Archive for Planet of the Apes


Posted in FILM, literature, MUSIC, Painting, Politics, Science, Television with tags , , , , , , , , , , , , , , , , , , , , on August 20, 2015 by dcairns


Malcolm McDowall’s character in CLOCKWORK ORANGE is known during the film’s middle act as Prisoner 655321, but as he enters prison he gives his name as Alexander De Large, same as in Anthony Burgess’ novel. But when he’s released from the stripy hole, the papers give his name as Alex Burgess. I was just remarking on this evidence of Kubrick’s perfectionism having marked (and strange) limits, when the film cuts to his dad, played by Philip Stone, who suffered a similar gnomic nomenclature in THE SHINING (he’s either Charles or Delbert Grady, depending on who’s talking).

Such peculiar slips aside, this is probably the most seventies sci-fi film of them all, its look playing like a kind of caricature of the fabulous ugliness of British hair, fashion, architecture, interior design and speech in that dark decade. The BLADE RUNNER idea of “retro-fitting” had not been invented yet, so movie visions of the future tended to work on the assumption that our dystopias will consist of all-new clothes and architecture and furniture. Ridley Scott’s team visualised the truth: the future will have all of our crap, only older and more broken-down and badly repaired. (The big exception to old stuff not surviving into movie futures is the Statue of Liberty at the end of PLANET OF THE APES).


Speaking of apes, Fiona pointed out how this image recalls the primordial tribes of 2001. And then the soundtrack album of 2001 turns up in the record store Alex attends to pick up Gillian Hills and friend for a threesome (having presumably seen Hills’ threesome in BLOW-UP.) “Kubrick didn’t go in for in-jokes, did he?” Oh, but he did! Fiona has never seen EYES WIDE SHUT…


I first saw CLOCKWORK ORANGE during the period when Kubrick had withdrawn it in the UK, on a fourth generation VHS dupe, with attendant fuzziness and flaring colours that bled off their subjects in shimmering auras. Then, on a college trip to Paris, I saw it in the cinema that played it non-stop, and it looked a lot better, although a splice robbed it of its final line, which was a real pain. (Terry Southern’s idea, floated in his novel Blue Movie, of a site-specific movie, made by a Kubrick-like master filmmaker, which you would have to travel to see, making it a kind of tourist attraction, had come true, at least for me — my main motivation in visiting Paris was to see this film.)

The film did not inspire me to any acts of criminal behaviour, though I may have tried to talk like Patrick Magee afterwards (“Trrry the WIIIINE.”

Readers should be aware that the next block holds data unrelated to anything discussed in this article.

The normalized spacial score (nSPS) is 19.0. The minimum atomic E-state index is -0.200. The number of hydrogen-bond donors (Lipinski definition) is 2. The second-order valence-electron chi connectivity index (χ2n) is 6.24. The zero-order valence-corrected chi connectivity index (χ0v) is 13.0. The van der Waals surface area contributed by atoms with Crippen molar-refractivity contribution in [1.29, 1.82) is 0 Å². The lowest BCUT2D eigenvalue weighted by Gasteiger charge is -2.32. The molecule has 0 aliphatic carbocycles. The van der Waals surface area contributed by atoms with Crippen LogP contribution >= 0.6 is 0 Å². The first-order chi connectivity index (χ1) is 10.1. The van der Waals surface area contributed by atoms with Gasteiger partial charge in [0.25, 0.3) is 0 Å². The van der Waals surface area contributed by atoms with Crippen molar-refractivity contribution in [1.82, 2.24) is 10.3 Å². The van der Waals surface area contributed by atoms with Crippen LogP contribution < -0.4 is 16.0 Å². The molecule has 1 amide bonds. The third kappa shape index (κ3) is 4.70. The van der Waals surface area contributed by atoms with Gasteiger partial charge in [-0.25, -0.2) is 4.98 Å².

Random thoughts —

The novel is short and seems to me FAST, though I guess that depends on your reading speed. Having to look up the nadsat dialect words, or else strain to remember the last time they were used, does slow you down, but I always felt the prose demanded a certain celerity. Kubrick’s pacing is… well, deliberate would be a polite word. It seems to loosen up in the final stretch, somehow — McDowell even seems to be improvising in the scene where he’s psychologically tested with a caption contest, which had Fiona in hysterics. She’d forgotten what a funny film it is, if you can take it.


“Cabbages… knickers… it hasn’t got a… a beak!”

SHOULD you take it? There are multiple issues at stake. Firstly, the written word becomes something quite different when visualised. Even Ken Russell said that the word must be censored by the artist when he films it. Mad Ken was mooted to direct CLOCKWORK ORANGE with Terry Southern on script and the Rolling Stones as stars — if he had, it would probably still be banned. Everywhere.

It’s pretty clear from John Baxter’s flawed but informative Kubrick bio that the director was treating the movie as an opportunity to ogle naked girls. The sexual violence has a role in the story, but is obviously important to the filmmaker for other reasons. Adrienne Corri initially declined the role of Mrs. Alexander because Kubrick was getting applicants to de-bra in his office while he trained a video camera on them. She made it clear that wasn’t on. “But Adrienne, suppose we don’t like the tits?” “Tough.”


(The two became quite friendly. She gave him red socks as a present, her costume when last seen in the film.)

Kubrick also got Cheryl Grunwald to mime being raped as her audition, a fairly pointless exercise that seems more like power-play than legitimate creative process (auditioning for DEATH WISH, Jeff Goldblum had to rape a chair. He got the part). Oh, and the scene Kubrick gave his rapees was very much like the encounter between the girl and the soldiers in FEAR AND DESIRE, suggesting that his violent fantasies were of a long-standing nature and informed earlier work.

If the director’s intentions aren’t pure, does it matter? Pauline Kael thought so. She pointed out that the relatively few alterations to the novel all had the effect of making Alex a more appealing character. She was right, but the matter bears further consideration. Kubrick could clearly have gone further — Alex is, by any reasonable estimation, a monster. But his crimes are photogenic — he beats up ugly people and rapes attractive, nubile women, not the other way around. Kubrick admitted that the character’s frankness with the reader/viewer made him appealing, in the same way that Richard III is appealing — a scheming dissimulator who flatters us by taking us into his confidence.